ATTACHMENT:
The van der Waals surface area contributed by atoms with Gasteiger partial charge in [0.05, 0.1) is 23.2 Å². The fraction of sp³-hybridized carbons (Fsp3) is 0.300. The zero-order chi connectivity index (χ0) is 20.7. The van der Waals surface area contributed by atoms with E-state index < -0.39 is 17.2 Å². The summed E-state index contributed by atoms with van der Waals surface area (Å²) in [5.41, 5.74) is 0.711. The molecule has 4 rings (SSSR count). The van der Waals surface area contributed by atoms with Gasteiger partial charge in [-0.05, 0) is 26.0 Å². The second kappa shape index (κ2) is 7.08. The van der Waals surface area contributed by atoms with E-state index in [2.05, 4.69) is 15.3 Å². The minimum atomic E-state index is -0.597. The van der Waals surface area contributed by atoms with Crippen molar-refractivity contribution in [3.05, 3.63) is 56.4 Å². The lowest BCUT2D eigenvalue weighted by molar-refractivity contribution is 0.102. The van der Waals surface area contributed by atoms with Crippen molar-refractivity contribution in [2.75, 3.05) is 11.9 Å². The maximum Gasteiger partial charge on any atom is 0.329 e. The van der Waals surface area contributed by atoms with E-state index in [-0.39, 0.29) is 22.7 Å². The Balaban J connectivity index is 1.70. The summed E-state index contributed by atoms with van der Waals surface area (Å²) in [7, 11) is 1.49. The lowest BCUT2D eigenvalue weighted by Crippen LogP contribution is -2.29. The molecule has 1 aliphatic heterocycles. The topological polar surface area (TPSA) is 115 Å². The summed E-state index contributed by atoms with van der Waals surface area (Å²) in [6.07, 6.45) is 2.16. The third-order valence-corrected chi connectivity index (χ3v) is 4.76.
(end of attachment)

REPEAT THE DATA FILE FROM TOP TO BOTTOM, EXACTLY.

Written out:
The van der Waals surface area contributed by atoms with Gasteiger partial charge in [0.05, 0.1) is 23.2 Å². The fraction of sp³-hybridized carbons (Fsp3) is 0.300. The zero-order chi connectivity index (χ0) is 20.7. The van der Waals surface area contributed by atoms with E-state index < -0.39 is 17.2 Å². The summed E-state index contributed by atoms with van der Waals surface area (Å²) in [5.41, 5.74) is 0.711. The molecule has 4 rings (SSSR count). The van der Waals surface area contributed by atoms with Gasteiger partial charge in [-0.05, 0) is 26.0 Å². The second kappa shape index (κ2) is 7.08. The van der Waals surface area contributed by atoms with E-state index in [2.05, 4.69) is 15.3 Å². The minimum atomic E-state index is -0.597. The van der Waals surface area contributed by atoms with Crippen molar-refractivity contribution in [3.05, 3.63) is 56.4 Å². The lowest BCUT2D eigenvalue weighted by molar-refractivity contribution is 0.102. The van der Waals surface area contributed by atoms with Crippen molar-refractivity contribution in [2.75, 3.05) is 11.9 Å². The maximum Gasteiger partial charge on any atom is 0.329 e. The van der Waals surface area contributed by atoms with E-state index in [-0.39, 0.29) is 22.7 Å². The Balaban J connectivity index is 1.70. The summed E-state index contributed by atoms with van der Waals surface area (Å²) in [7, 11) is 1.49. The lowest BCUT2D eigenvalue weighted by Crippen LogP contribution is -2.29. The molecule has 1 aliphatic heterocycles. The topological polar surface area (TPSA) is 115 Å². The summed E-state index contributed by atoms with van der Waals surface area (Å²) in [6.07, 6.45) is 2.16. The third-order valence-corrected chi connectivity index (χ3v) is 4.76.